Assessing Brazilian companies’ earning reports

. May 20, 2019
brazilian companies earnings

It could have been a whole lot better. That’s the general sentiment left on Brazilian investors and analysts after the first earnings season of the year, in what was meant to be the kickstart of a crucial year for the country’s economic recovery. As GDP growth projections for the year continue to be scaled down, macroeconomic reforms become even more crucial to boost confidence and unlock Brazil’s economic potential.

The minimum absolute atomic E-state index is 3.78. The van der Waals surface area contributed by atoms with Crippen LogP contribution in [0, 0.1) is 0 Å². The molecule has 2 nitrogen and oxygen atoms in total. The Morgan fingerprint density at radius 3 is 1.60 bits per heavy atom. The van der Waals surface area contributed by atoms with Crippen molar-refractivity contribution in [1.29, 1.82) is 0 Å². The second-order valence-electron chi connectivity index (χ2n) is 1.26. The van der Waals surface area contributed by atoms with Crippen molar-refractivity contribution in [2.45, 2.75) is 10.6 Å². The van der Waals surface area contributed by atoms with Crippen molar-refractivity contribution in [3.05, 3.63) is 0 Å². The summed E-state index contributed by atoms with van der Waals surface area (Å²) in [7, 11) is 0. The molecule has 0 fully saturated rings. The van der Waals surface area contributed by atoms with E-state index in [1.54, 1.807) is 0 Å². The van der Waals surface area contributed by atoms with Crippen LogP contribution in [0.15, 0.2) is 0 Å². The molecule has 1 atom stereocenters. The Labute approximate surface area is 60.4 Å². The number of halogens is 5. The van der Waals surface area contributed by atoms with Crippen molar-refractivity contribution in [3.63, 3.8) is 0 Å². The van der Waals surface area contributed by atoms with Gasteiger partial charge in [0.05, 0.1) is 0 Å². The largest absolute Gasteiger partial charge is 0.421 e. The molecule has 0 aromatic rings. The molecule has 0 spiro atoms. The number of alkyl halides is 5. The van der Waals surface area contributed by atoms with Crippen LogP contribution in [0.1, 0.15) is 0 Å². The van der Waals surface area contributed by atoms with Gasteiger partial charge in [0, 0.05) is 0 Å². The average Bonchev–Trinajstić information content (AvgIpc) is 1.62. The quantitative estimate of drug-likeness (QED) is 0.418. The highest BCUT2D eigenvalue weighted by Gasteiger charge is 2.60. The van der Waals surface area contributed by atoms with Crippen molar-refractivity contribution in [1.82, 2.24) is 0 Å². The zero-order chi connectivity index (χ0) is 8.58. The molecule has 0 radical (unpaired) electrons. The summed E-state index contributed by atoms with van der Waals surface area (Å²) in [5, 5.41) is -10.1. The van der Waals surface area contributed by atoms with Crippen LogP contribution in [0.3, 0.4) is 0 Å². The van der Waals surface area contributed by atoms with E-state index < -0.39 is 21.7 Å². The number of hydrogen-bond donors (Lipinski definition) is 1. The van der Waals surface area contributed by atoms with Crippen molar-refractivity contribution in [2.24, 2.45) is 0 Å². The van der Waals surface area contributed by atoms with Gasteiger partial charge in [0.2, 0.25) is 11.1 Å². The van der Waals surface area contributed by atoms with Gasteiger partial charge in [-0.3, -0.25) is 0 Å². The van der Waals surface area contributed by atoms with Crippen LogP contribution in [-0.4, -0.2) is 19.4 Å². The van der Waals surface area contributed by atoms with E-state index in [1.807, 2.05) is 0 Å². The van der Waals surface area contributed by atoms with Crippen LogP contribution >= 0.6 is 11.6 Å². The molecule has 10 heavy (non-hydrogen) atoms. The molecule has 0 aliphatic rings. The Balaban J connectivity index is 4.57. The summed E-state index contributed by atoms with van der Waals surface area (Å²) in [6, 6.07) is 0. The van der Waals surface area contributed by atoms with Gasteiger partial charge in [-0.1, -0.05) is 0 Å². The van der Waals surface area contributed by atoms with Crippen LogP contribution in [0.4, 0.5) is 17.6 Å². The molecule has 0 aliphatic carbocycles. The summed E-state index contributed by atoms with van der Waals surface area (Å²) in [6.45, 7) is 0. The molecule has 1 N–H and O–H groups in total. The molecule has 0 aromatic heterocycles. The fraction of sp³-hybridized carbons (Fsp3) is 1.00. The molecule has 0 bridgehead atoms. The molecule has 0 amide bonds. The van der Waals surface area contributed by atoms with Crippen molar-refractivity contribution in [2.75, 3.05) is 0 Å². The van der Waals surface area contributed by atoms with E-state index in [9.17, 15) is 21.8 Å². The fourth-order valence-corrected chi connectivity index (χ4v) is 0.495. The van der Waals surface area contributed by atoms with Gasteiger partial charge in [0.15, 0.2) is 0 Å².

A study by consultancy Economatica, surveying 304 Brazilian listed companies, revealed that their profits grew by 9.14 percent on a yearly basis, to a combined BRL 42 billion in Q1 2019. However, when you take banks out of the equation, profits actually dropped by 2.55 percent, at “only” BRL 20.5 billion. Both estimates exclude the earnings of Petrobras, Vale and Oi, due to large distortions in their numbers.